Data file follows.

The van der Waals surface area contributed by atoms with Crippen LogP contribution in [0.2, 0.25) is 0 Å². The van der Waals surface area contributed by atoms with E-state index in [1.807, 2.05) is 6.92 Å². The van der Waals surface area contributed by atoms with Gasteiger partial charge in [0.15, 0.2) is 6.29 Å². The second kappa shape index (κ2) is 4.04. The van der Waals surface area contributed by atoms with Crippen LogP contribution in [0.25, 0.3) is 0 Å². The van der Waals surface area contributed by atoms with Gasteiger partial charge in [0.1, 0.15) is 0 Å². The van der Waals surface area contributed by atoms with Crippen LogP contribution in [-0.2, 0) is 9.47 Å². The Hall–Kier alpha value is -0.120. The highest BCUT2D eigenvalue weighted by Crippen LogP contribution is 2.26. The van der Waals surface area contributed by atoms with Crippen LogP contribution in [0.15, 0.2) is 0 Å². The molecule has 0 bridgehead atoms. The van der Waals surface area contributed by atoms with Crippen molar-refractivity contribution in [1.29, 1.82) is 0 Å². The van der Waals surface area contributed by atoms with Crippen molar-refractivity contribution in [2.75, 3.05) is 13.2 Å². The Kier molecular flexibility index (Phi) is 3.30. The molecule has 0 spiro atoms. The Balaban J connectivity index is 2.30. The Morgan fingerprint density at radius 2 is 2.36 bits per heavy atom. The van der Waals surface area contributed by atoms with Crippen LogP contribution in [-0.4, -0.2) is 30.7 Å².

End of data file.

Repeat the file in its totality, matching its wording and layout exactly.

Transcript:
The van der Waals surface area contributed by atoms with Crippen LogP contribution in [0.2, 0.25) is 0 Å². The van der Waals surface area contributed by atoms with E-state index in [1.807, 2.05) is 6.92 Å². The van der Waals surface area contributed by atoms with Gasteiger partial charge in [0.15, 0.2) is 6.29 Å². The second kappa shape index (κ2) is 4.04. The van der Waals surface area contributed by atoms with Crippen LogP contribution in [0.25, 0.3) is 0 Å². The van der Waals surface area contributed by atoms with Gasteiger partial charge in [0.1, 0.15) is 0 Å². The van der Waals surface area contributed by atoms with Crippen LogP contribution in [-0.2, 0) is 9.47 Å². The Hall–Kier alpha value is -0.120. The highest BCUT2D eigenvalue weighted by Crippen LogP contribution is 2.26. The van der Waals surface area contributed by atoms with Crippen LogP contribution in [0.15, 0.2) is 0 Å². The molecule has 0 bridgehead atoms. The van der Waals surface area contributed by atoms with Crippen molar-refractivity contribution in [1.29, 1.82) is 0 Å². The van der Waals surface area contributed by atoms with Crippen molar-refractivity contribution in [2.75, 3.05) is 13.2 Å². The Kier molecular flexibility index (Phi) is 3.30. The molecule has 0 spiro atoms. The Balaban J connectivity index is 2.30. The Morgan fingerprint density at radius 2 is 2.36 bits per heavy atom. The van der Waals surface area contributed by atoms with Crippen LogP contribution in [-0.4, -0.2) is 30.7 Å².